Date of Award


Degree Type

Selective Evidence-Based Medicine Review

Degree Name

Master of Science in Health Sciences - Physician Assistant


Physician Assistant Studies

Department Chair

Laura Levy, DHSc, PA-C


Objective: The objective of this selective EBM review is to determine whether or not is metoclopramide effective in treating symptoms in diabetic gastroparesis?

Study Design: Systematic review of 1 controlled randomized double blinded study, 1 controlled randomized open label study, and 1 controlled open label case analysis published in peer reviewed journals between 2012-2014, all in English language.

Data Sources: 1 randomized double blinded study, 1 randomized open label study, and 1 case analysis comparing symptom reduction of gastroparesis after the intervention of nasal and oral metoclopramide compared to placebo controls. These sources were found using PubMed and OVID.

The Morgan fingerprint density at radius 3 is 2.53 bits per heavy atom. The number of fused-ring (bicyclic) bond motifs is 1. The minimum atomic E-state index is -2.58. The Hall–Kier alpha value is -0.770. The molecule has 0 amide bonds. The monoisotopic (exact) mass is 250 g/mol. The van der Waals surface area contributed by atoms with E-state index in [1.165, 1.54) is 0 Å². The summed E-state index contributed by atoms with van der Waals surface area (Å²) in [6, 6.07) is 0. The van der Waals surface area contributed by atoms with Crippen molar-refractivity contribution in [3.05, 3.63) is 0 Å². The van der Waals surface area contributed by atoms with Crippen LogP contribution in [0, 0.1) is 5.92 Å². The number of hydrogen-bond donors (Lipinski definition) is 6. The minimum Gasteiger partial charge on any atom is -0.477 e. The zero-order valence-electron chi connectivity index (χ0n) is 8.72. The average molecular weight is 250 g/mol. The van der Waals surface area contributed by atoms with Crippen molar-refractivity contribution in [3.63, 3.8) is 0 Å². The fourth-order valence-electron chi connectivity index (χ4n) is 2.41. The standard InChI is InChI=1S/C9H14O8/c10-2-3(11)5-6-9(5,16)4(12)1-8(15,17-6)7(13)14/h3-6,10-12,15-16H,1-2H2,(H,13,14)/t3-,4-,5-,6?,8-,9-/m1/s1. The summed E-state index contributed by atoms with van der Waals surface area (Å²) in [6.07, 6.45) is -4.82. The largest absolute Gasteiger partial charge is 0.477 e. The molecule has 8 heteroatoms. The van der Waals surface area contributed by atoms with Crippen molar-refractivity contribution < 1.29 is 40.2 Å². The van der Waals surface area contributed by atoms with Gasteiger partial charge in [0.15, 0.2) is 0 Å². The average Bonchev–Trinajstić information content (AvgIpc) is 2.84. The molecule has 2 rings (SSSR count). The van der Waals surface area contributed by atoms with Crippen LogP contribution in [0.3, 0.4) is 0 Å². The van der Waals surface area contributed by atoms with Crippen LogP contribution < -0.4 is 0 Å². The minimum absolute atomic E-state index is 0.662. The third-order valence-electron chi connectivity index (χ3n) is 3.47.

Outcomes Measured: Patients graded their symptoms on a scale and graded the severity of each symptom after the use of nasal and oral metoclopramide. The studies gave patients different scales to measure the severity of each symptom which included a Symptom Assessment Questionnaire (SAQ), Gastroparesis Cardinal Symptom Index Daily Diary, and a Clinical Patient Grading Assessment Scale (CPGAS).

Results: Conclusively, the studies did not show a reduction in symptoms after the intervention for gastroparesis in diabetic patients. Only one study demonstrated symptom reduction to be statistically significant while the other two studies did not.

Conclusions: The use of metoclopramide did not show an improvement in gastroparesis symptoms as assessed by patients after the use of the medication from these studies. More RCT need to be done to prove this scientifically rather than through patient report due to bias or misunderstanding of scoring and through a trial using same comparison groups for a longer duration.